Buttigieg said it is important to ensure that local autonomy is protected, as higher levels of the government have begun to interfere with communities’ decision-making.

“It’s certainly the case that cities are having their hands tied often by state governments over ideological reasons or power reasons,” he said. “And for the first time, we seem to see the federal government begin to want to move in the same direction.”

South Bend Mayor Pete Buttigieg speaks at a discussion Thursday on urban development and sustainability in cities.Eddie Griesedieck | The Observer
South Bend Mayor Pete Buttigieg speaks at a discussion Thursday on urban development and sustainability in cities.

Cities have begun to form coalitions to combat climate change and bring about change from the local level, Buttigieg said.

“If a critical mass of cities agree to take certain steps — whether it’s embracing the climate goals, moving toward carbon neutrality, getting a certain base of renewables, whatever those goals are — when us cities do it, that’s almost as good as if the entire world and national governments had come together and they make a decision,” he said.

Buttigieg said the Smart Streets initiative — a project which created new two-way traffic lanes in the community — and the introduction of the LimeBikes into South Bend made the city more connected.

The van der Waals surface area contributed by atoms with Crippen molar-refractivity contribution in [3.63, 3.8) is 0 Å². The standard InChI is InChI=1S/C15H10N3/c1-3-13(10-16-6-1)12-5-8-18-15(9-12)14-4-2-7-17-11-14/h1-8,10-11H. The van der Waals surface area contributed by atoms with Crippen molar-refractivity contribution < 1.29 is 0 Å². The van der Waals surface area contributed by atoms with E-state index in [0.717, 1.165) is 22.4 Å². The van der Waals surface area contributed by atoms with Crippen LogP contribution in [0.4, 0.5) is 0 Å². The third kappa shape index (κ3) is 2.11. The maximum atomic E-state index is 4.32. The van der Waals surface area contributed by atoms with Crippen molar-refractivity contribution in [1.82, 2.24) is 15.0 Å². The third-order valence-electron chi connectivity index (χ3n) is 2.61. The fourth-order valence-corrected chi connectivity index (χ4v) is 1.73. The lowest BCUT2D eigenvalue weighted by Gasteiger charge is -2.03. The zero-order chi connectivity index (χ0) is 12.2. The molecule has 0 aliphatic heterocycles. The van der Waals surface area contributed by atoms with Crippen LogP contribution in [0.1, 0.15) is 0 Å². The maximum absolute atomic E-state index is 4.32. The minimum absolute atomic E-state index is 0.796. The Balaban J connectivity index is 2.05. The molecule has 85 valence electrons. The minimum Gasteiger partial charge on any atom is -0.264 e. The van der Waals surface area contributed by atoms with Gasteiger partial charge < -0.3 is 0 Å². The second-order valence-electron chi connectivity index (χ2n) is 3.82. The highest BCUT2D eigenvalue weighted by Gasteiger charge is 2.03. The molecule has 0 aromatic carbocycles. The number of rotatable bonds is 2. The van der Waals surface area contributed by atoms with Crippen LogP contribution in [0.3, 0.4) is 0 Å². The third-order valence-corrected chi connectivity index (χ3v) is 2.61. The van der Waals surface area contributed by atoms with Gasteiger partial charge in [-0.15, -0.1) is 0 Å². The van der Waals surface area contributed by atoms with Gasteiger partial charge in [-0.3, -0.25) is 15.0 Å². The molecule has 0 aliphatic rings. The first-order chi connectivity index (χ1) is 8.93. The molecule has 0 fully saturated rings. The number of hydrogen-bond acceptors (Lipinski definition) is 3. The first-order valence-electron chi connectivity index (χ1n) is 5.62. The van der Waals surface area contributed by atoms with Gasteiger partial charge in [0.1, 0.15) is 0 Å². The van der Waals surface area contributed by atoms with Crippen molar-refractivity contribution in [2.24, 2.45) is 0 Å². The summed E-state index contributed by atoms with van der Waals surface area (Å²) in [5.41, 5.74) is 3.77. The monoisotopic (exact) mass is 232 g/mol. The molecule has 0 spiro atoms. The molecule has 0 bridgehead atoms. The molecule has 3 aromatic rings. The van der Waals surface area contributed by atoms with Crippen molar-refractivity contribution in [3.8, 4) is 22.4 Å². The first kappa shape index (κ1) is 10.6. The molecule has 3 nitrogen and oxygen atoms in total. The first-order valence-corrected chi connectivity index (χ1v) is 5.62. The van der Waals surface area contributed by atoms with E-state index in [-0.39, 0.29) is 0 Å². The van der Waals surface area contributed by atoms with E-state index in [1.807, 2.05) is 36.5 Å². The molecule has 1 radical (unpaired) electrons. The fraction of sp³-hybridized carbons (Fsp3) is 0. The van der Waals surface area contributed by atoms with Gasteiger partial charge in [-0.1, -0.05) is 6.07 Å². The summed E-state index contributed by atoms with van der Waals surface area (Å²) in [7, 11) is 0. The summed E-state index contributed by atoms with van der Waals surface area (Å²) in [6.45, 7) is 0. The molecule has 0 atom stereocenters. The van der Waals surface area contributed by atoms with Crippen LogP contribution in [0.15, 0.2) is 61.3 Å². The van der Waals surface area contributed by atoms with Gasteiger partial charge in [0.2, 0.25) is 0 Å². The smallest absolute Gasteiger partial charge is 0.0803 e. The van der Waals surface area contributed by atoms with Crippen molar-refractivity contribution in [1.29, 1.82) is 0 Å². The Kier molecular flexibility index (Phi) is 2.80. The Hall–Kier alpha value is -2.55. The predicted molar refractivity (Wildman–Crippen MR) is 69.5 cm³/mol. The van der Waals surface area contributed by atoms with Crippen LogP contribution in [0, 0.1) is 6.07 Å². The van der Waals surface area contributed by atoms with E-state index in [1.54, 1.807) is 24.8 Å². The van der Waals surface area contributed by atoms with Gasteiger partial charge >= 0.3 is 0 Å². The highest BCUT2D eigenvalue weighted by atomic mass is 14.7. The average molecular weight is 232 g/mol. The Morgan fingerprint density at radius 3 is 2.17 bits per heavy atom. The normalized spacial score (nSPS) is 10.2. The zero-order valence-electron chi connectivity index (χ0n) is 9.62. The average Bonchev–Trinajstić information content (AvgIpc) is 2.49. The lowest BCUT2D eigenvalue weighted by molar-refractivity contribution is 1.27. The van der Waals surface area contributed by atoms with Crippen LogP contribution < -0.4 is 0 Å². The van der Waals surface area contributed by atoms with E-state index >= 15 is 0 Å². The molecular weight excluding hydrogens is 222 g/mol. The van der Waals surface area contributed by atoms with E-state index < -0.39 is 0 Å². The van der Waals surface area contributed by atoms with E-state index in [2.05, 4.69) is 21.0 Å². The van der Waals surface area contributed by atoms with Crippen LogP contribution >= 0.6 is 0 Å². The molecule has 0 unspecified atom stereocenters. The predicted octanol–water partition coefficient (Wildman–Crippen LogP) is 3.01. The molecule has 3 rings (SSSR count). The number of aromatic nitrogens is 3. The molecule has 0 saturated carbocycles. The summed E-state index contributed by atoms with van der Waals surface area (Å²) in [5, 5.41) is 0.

“We’re now at 15,000 trips per week on this system,” he said of the LimeBikes. “In a city the size of South Bend, it’s extraordinary. We’ve seen a six-fold growth just from the first month to the second month, and we’re getting about a thousand riders per day.”

Notre Dame students aren’t the only people using the bike sharing system, Buttigieg said.

“A lot of the riders are actually from low-income parts of town where people may rely on this as a way to get to work,” he said. “And so the idea of bikes and bike lanes and bike sharing systems [as] something that’s just for affluent corners of the community really doesn’t bear out when you look at who uses them and how.”

Buttigieg echoed Brainard’s comments and said it was important for cities to be well-connected and accessible to pedestrians.

“The very mission, the function of a city — which is exchange — is usually best supported when people can encounter each other, which means being outside of a vehicle,” Buttigieg said.

When it comes to local community development, Buttigieg said, partisan politics do not have as much of an influence as they do in national affairs.

“When it comes to this local problem solving, even on what might be considered a national or global issue, often party doesn’t matter as much as you would think,” he said. “And a lot of that, I think, is because we’re in the business of solving problems in a very immediate level. We’re looking for solutions at a very immediate level.”

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About Natalie Weber

Natalie Weber graduated in 2020 from the University of Notre Dame, with a Bachelor of Arts in English and minors in journalism and computing. A native of Grand Junction, Colorado she most recently served as Managing Editor at The Observer. // Email: [email protected] // Twitter: @wordsbyweber